Simply legislating for a committee of fulltime executives would have some modest advantages over the current situation. Whatever decision-making benefits might arise from committees, per se, would presumably be captured. However, without much more substantial structural change, it would represent a material further dilution of ministerial responsibility for monetary policy. The Minister appoints (and, in principle, can dismiss) the Governor, but has no involvement in appointing those in the Bank’s management hierarchy.
The Svensson solution was designed for monetary policy. In principle, there is no reason why there should not be a similar internal committee for prudential matters, probably with somewhat overlapping membership.
But it is not clear why a model of this sort it would appeal to political decision makers (Minister of Finance, and MPs). The model was rejected by Michael Cullen in 2001, and has not since been revived by any politicians.
In such a model, the Governor would clearly be the dominant figure. He or she would be the chief executive to whom the other members work. The chief executive would presumably set their salaries, and determine resourcing for their individual departments. In practice, it is not a model which would provide much additional resilience in the face of a bad Governor, and it would remain well out of step with decision-making models elsewhere in the public sector.
As a decision making model, it would also seem to confuse the important role of technical expertise as an input to the decision-making process, and the policy decision itself. To illustrate the point, consider the role ministers play in decision-making in our system of government. Ministers (individually or in Cabinet) make policy decisions in a wide range of areas, in which typically only by chance are they technical experts. They can draw on a wide range of advice, technical and otherwise, whether from the public service or from outside.
Parliament has chosen not to have ministers making decisions on many of the Reserve Bank’s areas of responsibility, but that is mostly about the incentives that politicians are perceived to face (electoral cycles). It has never been about a need to have all decisions made by executive technical experts.
It is important, and valuable, to keep a clear distinction between expert advice, and a decision-making process. Doing so helps ensure that a range of options is examined in a careful and balanced way. When the Governor and his/her own executive deputies are those making the monetary policy decisions, and are directly responsible for those generating the underlying analysis, there is a heightened risk that they will receive staff analysis tending to support their own known biases and predilections (staff respond to incentives). Similar risks arise around regulatory policy decisions. A very good Governor might be able to manage this risk, but it is not one that we generally take in public sector organisational design. In respect of fiscal policy, for example, there are two clearly separate roles – adviser and implementer (Secretary to the Treasury) and decision maker (Minister). The Secretary is responsible for the quality of the advice and analysis going to the Minister, but the Minister is responsible for the policy. There is no comparable separation of responsibilities in respect of the Reserve Bank’s activities.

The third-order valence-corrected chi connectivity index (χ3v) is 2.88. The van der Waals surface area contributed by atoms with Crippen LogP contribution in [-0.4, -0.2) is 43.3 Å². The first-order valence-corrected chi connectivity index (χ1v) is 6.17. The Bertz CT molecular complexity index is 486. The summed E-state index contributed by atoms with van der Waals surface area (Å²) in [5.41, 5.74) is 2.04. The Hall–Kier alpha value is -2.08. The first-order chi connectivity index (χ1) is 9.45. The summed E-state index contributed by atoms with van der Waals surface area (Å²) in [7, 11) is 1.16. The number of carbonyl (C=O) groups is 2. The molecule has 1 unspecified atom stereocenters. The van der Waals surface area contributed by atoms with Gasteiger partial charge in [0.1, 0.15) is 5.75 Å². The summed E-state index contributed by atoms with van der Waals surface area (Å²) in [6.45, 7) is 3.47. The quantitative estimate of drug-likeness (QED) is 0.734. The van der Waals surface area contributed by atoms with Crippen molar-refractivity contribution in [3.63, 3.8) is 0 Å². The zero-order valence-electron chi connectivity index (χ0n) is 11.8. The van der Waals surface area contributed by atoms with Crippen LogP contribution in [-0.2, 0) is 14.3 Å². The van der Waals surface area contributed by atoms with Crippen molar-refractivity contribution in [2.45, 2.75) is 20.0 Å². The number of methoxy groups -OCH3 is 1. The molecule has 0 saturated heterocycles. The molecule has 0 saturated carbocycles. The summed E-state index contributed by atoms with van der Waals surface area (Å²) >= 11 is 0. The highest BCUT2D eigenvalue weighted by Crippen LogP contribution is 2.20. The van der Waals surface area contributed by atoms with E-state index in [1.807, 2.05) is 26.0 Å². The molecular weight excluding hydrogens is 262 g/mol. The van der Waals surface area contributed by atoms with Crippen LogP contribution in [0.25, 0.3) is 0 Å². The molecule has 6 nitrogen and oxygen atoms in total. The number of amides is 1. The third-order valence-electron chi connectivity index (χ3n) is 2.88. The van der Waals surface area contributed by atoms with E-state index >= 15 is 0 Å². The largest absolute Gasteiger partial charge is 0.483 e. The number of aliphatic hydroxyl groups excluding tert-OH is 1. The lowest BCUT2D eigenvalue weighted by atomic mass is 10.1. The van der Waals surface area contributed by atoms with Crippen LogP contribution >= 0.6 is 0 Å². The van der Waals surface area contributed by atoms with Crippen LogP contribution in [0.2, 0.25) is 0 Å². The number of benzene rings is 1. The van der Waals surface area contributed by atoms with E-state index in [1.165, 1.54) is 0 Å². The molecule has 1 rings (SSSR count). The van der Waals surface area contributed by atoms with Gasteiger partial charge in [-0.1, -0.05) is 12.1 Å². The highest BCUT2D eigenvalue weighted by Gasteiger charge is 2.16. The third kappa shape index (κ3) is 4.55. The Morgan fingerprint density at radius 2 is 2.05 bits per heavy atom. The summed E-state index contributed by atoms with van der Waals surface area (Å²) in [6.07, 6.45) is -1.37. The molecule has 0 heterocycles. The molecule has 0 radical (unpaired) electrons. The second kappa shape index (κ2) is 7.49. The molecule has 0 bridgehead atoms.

In short, simply legislating a series of internal semi-expert committees would still not represent particularly good governance. It would remain well out of step with conventional practice in the New Zealand public sector. Expert committees can, and do, play a valuable advisory role in policy development, and can play a decision-making role in technical implementation decisions, but – outside the Reserve Bank – I am not aware of any area of New Zealand policy governance in which material policy decisions (as distinct from the application of policy to particular entities) are delegated to an expert panel.
 Governor, Deputy Governor, Head of Economics, Head of Financial Markets
 In the current management structure, perhaps a Monetary Policy Committee made up of the Governor, Deputy Chief Executive, Head of Economics and Head of Financial Markets, and a Prudential Policy Committee made up of the Governor, Deputy Chief Executive, Head of Prudential Supervision, and Head of the Macro-financial Department
 Otherwise, for example, there would presumably be much more stringent qualifications for a Governor laid down in the Act. Each of the three people who have held office under the current model have had a background in economics, but I don’t think any of them would have described themselves as technical experts in monetary policy or banking regulation.